I loved this book so much
as a kid. It was interesting rereading it now.
One thing that startled me was something I barely noticed when I was younger: Margaret gets very angry at God at one point, and decides she's not talking to him any more. She thinks he's been mean to her, and she's hitting back as best she can.
Which is fine. Very believable. But then she starts telling everyone that she doesn't believe in God. And whenever she says that, she thinks to herself that she hopes he's listening.
Here's the problem: I'm someone who, without rancor,
doesn't happen to believe in God. And I've had several people tell me something along the lines of, "Deep down, you know he really exists," and imply that it's not that I don't believe; it's that I'm angry.
Part of that is understandable, since I do run around ranting all the time. But not about the big G and how he done me wrong. I tend to scream about human
Stories like this don't do much to help people like me, who don't insist that everyone share our worldview but would like to be believed when we say we have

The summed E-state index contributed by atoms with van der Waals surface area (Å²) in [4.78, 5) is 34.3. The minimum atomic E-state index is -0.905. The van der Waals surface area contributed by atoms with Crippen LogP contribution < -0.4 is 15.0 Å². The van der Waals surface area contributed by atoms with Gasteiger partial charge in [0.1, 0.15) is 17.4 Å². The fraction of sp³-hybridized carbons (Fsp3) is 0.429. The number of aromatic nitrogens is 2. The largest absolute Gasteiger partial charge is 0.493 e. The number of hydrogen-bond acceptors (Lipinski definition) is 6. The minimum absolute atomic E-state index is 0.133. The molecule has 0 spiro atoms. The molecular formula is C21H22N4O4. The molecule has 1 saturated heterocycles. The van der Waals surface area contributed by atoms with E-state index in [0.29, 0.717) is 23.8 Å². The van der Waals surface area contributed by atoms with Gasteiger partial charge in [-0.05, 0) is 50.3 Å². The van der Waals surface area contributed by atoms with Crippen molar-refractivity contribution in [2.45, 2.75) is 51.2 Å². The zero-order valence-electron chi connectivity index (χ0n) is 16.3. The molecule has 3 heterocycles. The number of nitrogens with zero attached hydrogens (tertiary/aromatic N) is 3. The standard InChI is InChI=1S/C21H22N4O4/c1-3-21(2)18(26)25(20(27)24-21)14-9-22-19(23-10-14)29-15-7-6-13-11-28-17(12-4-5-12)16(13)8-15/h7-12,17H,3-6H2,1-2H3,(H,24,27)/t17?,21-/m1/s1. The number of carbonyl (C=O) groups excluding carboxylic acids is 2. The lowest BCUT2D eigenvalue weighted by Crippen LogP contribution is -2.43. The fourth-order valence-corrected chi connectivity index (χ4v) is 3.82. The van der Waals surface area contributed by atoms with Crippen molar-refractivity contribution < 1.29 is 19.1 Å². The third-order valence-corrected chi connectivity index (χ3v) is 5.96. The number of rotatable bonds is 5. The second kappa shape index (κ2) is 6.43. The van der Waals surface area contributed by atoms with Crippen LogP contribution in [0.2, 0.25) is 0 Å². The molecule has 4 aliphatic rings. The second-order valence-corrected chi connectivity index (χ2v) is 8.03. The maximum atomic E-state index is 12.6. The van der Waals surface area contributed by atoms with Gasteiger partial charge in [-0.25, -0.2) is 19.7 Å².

such a worldview. And this does come up quite a bit.
Think about it: In newspaper articles, people are described as belonging to certain religions. So-And-So is
a Christian, Muslim, Buddhist, or Jew. But atheists are almost always "self-described," or people who "claim to be" atheists.
Back to the book: Other than the fact that Margaret's family is far more upper-middle-class and functional than mine ever was, I found a lot to relate to here, and a great deal to enjoy. The writing is funny and Blume has a great ear for dialogue. In spite of all the changes in technology that have occurred since she wrote it, this story stands the test of time quite well.